How ‘Shades of Failure’ and Mental Simulation Affect the Likelihood of Subsequent Actions

Literature in sequential choice categorizes focal actions and reactions as either goal consistent or inconsistent. In practice, there are shades of consistency: some actions are greater failures than are others. Based on three inter-related studies, we empirically demonstrate that the likelihood of performing subsequent actions is affected by the extent of failure of the current action; and, that this effect is moderated by a process mental simulation versus an outcome simulation prime.



Citation:

Mark Spence, Anirban Som, and Natalina Zlatevska (2012) ,"How ‘Shades of Failure’ and Mental Simulation Affect the Likelihood of Subsequent Actions", in AP - Asia-Pacific Advances in Consumer Research Volume 10, eds. , , and , Duluth, MN : Association for Consumer Research, Pages: 228-236.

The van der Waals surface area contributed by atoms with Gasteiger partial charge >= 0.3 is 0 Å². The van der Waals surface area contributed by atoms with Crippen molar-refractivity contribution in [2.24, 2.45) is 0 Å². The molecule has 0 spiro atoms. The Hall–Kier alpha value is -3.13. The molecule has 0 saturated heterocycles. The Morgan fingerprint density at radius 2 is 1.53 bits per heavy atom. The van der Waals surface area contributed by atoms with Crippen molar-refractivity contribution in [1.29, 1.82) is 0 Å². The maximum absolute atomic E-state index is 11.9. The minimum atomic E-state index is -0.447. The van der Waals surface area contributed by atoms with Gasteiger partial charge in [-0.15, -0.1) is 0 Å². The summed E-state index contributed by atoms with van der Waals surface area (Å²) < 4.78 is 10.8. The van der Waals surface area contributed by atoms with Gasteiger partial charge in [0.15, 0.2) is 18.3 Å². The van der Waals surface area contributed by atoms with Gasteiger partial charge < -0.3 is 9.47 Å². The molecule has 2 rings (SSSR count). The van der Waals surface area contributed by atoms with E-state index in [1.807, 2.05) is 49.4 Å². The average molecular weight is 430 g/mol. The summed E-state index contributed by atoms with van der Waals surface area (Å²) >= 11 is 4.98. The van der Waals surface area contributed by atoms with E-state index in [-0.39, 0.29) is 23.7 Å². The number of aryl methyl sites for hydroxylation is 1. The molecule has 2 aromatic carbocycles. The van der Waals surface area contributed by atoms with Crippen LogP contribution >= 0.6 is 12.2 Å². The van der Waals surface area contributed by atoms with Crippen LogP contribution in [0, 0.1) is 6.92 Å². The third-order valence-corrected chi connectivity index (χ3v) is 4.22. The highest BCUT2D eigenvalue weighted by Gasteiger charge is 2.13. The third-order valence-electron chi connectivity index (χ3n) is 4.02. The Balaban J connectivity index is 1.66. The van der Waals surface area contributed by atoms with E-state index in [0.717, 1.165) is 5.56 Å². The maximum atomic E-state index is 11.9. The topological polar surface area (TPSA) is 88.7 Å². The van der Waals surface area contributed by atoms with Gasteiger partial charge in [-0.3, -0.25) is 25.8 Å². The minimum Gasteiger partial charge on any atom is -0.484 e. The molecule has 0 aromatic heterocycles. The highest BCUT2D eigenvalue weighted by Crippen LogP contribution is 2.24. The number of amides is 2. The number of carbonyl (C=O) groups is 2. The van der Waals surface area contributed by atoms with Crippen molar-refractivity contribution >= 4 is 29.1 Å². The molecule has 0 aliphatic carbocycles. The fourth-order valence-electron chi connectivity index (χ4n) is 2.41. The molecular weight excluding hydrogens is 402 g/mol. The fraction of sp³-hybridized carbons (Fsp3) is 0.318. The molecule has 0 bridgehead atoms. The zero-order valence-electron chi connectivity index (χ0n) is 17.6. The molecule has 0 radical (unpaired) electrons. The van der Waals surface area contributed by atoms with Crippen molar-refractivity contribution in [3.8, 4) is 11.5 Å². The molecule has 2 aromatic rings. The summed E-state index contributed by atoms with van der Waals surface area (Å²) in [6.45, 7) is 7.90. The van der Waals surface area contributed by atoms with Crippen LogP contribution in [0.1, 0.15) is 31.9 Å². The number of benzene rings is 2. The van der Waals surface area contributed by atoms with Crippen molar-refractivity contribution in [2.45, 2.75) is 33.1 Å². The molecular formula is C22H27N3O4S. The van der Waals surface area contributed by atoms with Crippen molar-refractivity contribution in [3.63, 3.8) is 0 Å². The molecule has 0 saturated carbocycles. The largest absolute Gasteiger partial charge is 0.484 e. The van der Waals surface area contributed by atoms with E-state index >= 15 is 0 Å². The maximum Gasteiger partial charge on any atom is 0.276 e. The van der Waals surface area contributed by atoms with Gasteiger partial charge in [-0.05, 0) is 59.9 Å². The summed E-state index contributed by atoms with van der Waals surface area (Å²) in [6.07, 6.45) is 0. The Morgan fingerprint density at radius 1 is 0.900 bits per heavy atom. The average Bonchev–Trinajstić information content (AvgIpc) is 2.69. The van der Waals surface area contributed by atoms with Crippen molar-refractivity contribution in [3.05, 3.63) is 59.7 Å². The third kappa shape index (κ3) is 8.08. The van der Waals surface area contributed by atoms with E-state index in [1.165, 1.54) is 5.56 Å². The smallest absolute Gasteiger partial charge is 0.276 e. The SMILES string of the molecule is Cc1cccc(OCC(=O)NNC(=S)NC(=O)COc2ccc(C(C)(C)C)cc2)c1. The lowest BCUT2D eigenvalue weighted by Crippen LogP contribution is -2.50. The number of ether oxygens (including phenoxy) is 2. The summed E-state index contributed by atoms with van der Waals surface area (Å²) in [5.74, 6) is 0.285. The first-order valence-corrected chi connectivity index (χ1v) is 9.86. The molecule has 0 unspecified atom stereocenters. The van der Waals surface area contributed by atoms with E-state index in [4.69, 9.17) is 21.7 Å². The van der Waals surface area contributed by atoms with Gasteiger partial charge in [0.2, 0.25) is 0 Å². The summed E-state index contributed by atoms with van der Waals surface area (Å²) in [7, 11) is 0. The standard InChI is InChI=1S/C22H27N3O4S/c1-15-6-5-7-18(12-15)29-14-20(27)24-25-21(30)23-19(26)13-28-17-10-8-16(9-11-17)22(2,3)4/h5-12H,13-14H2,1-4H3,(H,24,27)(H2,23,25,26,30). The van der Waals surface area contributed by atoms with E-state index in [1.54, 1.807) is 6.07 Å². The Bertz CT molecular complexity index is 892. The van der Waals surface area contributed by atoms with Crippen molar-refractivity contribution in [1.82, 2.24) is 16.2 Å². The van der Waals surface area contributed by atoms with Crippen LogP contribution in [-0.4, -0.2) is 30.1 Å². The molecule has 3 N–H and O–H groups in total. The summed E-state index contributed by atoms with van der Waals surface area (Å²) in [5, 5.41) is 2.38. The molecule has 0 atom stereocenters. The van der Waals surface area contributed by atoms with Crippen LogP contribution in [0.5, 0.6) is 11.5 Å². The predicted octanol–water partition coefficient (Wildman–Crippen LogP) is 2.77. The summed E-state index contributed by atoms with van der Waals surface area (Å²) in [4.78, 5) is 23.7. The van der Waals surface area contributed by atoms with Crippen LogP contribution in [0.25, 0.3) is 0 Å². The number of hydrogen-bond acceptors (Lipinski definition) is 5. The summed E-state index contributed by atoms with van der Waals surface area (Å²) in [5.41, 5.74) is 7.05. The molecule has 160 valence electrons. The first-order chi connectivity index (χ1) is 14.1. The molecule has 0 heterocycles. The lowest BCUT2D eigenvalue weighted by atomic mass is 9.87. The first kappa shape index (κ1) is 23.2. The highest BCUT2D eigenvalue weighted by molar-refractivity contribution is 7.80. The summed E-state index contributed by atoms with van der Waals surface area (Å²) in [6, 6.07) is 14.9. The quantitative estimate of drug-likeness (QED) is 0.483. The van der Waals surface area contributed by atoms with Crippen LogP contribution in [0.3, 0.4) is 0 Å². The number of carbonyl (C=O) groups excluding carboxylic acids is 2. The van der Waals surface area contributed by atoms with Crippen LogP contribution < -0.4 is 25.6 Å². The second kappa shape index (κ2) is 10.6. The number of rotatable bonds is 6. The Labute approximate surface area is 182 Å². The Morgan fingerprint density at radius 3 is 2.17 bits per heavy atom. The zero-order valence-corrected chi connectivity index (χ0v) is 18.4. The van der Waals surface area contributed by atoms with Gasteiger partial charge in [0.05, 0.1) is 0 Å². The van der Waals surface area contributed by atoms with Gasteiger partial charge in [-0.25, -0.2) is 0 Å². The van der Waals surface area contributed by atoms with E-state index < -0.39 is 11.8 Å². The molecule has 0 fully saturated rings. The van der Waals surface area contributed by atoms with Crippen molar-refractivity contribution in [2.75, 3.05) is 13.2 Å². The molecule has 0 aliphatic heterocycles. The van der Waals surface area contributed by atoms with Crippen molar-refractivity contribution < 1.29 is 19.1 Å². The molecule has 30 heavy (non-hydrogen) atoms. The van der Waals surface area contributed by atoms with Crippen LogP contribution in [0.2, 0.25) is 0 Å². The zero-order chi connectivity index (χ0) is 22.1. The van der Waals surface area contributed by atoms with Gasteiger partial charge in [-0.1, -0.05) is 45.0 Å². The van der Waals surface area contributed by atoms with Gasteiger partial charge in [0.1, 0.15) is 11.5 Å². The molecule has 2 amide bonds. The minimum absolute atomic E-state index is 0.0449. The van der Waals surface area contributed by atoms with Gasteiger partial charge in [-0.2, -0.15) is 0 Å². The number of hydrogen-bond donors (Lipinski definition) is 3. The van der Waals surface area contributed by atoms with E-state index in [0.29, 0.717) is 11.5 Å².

Authors

Mark Spence, Bond University, Australia
Anirban Som, Bond University, Australia
Natalina Zlatevska, Bond University, Australia



Volume

AP - Asia-Pacific Advances in Consumer Research Volume 10 | 2012



Share Proceeding

Featured papers

See More

Featured

When Implementation Intentions Backfire: Illusion of Goal Progress in Financial Decisions

Linda Court Salisbury, Boston College, USA
Gergana Y. Nenkov, Boston College, USA
Min Zhao, Boston College, USA

Read More

Featured

How Awe Might Be Awesome: The Role of Awe in Consumers’ Food Consumption and Perceptions of Misshapen Produce

Begum Oz, University of Massachusetts, USA
Elizabeth Miller, University of Massachusetts, USA

Read More

Featured

R13. Brand Humanization: Applying Two Dimensions of Humanness to Brand

Mycah L Harrold, Washington State University, USA
Andrew Perkins, Washington State University, USA

Read More

Engage with Us

Becoming an Association for Consumer Research member is simple. Membership in ACR is relatively inexpensive, but brings significant benefits to its members.